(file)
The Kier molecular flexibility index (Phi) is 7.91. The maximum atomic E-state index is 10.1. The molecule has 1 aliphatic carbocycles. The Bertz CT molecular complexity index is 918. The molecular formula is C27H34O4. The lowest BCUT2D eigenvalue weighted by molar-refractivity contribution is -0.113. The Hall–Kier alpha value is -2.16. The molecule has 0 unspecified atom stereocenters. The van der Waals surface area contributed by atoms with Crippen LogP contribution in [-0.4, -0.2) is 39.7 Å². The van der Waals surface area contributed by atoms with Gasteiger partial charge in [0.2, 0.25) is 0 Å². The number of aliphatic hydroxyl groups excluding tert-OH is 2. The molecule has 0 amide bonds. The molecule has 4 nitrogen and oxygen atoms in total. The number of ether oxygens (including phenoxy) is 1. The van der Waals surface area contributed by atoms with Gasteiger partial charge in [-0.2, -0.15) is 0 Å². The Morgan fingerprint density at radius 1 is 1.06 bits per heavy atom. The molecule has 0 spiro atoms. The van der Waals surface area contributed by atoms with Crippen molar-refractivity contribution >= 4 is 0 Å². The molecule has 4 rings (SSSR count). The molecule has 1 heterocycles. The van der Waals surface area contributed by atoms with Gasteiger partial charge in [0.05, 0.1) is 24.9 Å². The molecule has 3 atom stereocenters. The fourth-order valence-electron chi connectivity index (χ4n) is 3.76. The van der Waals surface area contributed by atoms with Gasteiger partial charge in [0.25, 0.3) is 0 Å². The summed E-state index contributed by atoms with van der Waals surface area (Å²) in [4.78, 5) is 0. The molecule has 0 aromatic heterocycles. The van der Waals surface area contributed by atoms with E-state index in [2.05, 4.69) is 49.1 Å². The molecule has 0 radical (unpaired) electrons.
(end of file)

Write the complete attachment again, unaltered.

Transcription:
The Kier molecular flexibility index (Phi) is 7.91. The maximum atomic E-state index is 10.1. The molecule has 1 aliphatic carbocycles. The Bertz CT molecular complexity index is 918. The molecular formula is C27H34O4. The lowest BCUT2D eigenvalue weighted by molar-refractivity contribution is -0.113. The Hall–Kier alpha value is -2.16. The molecule has 0 unspecified atom stereocenters. The van der Waals surface area contributed by atoms with Crippen LogP contribution in [-0.4, -0.2) is 39.7 Å². The van der Waals surface area contributed by atoms with Gasteiger partial charge in [0.2, 0.25) is 0 Å². The number of aliphatic hydroxyl groups excluding tert-OH is 2. The molecule has 0 amide bonds. The molecule has 4 nitrogen and oxygen atoms in total. The number of ether oxygens (including phenoxy) is 1. The van der Waals surface area contributed by atoms with Gasteiger partial charge in [-0.2, -0.15) is 0 Å². The Morgan fingerprint density at radius 1 is 1.06 bits per heavy atom. The molecule has 0 spiro atoms. The van der Waals surface area contributed by atoms with Crippen molar-refractivity contribution >= 4 is 0 Å². The molecule has 4 rings (SSSR count). The molecule has 1 heterocycles. The van der Waals surface area contributed by atoms with Gasteiger partial charge in [0.05, 0.1) is 24.9 Å². The molecule has 3 atom stereocenters. The fourth-order valence-electron chi connectivity index (χ4n) is 3.76. The van der Waals surface area contributed by atoms with Gasteiger partial charge in [0.25, 0.3) is 0 Å². The summed E-state index contributed by atoms with van der Waals surface area (Å²) in [4.78, 5) is 0. The molecule has 0 aromatic heterocycles. The van der Waals surface area contributed by atoms with E-state index in [2.05, 4.69) is 49.1 Å². The molecule has 0 radical (unpaired) electrons.